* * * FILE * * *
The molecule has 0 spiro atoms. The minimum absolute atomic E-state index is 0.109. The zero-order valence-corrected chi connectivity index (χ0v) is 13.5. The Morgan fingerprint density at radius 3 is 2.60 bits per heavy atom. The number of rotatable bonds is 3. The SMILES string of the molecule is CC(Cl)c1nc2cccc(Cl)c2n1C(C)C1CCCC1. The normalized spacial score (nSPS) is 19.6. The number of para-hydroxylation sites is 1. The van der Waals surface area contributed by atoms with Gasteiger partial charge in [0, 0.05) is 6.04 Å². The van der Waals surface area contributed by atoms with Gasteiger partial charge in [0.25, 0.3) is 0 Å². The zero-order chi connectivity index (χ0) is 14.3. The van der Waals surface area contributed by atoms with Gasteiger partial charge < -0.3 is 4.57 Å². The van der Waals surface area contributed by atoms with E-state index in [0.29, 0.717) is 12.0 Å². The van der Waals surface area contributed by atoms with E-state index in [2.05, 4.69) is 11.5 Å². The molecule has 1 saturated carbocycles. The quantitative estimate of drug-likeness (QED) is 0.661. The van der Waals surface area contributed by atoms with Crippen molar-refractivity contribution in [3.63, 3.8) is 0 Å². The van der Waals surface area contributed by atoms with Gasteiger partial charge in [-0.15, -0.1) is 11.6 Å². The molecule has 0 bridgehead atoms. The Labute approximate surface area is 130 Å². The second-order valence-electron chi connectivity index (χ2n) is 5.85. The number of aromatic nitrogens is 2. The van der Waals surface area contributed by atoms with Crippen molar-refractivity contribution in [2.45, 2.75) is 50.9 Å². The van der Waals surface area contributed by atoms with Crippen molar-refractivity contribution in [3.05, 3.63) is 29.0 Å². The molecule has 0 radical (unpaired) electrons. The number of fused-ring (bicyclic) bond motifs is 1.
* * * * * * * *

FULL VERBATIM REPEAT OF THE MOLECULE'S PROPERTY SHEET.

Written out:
The molecule has 0 spiro atoms. The minimum absolute atomic E-state index is 0.109. The zero-order valence-corrected chi connectivity index (χ0v) is 13.5. The Morgan fingerprint density at radius 3 is 2.60 bits per heavy atom. The number of rotatable bonds is 3. The SMILES string of the molecule is CC(Cl)c1nc2cccc(Cl)c2n1C(C)C1CCCC1. The normalized spacial score (nSPS) is 19.6. The number of para-hydroxylation sites is 1. The van der Waals surface area contributed by atoms with Gasteiger partial charge in [0, 0.05) is 6.04 Å². The van der Waals surface area contributed by atoms with Gasteiger partial charge in [0.25, 0.3) is 0 Å². The zero-order chi connectivity index (χ0) is 14.3. The van der Waals surface area contributed by atoms with Gasteiger partial charge < -0.3 is 4.57 Å². The van der Waals surface area contributed by atoms with E-state index in [0.29, 0.717) is 12.0 Å². The van der Waals surface area contributed by atoms with E-state index in [2.05, 4.69) is 11.5 Å². The molecule has 1 saturated carbocycles. The quantitative estimate of drug-likeness (QED) is 0.661. The van der Waals surface area contributed by atoms with Crippen molar-refractivity contribution in [3.63, 3.8) is 0 Å². The van der Waals surface area contributed by atoms with Gasteiger partial charge in [-0.15, -0.1) is 11.6 Å². The molecule has 0 bridgehead atoms. The Labute approximate surface area is 130 Å². The second-order valence-electron chi connectivity index (χ2n) is 5.85. The number of aromatic nitrogens is 2. The van der Waals surface area contributed by atoms with Crippen molar-refractivity contribution in [2.45, 2.75) is 50.9 Å². The van der Waals surface area contributed by atoms with Crippen molar-refractivity contribution in [3.05, 3.63) is 29.0 Å². The molecule has 0 radical (unpaired) electrons. The number of fused-ring (bicyclic) bond motifs is 1.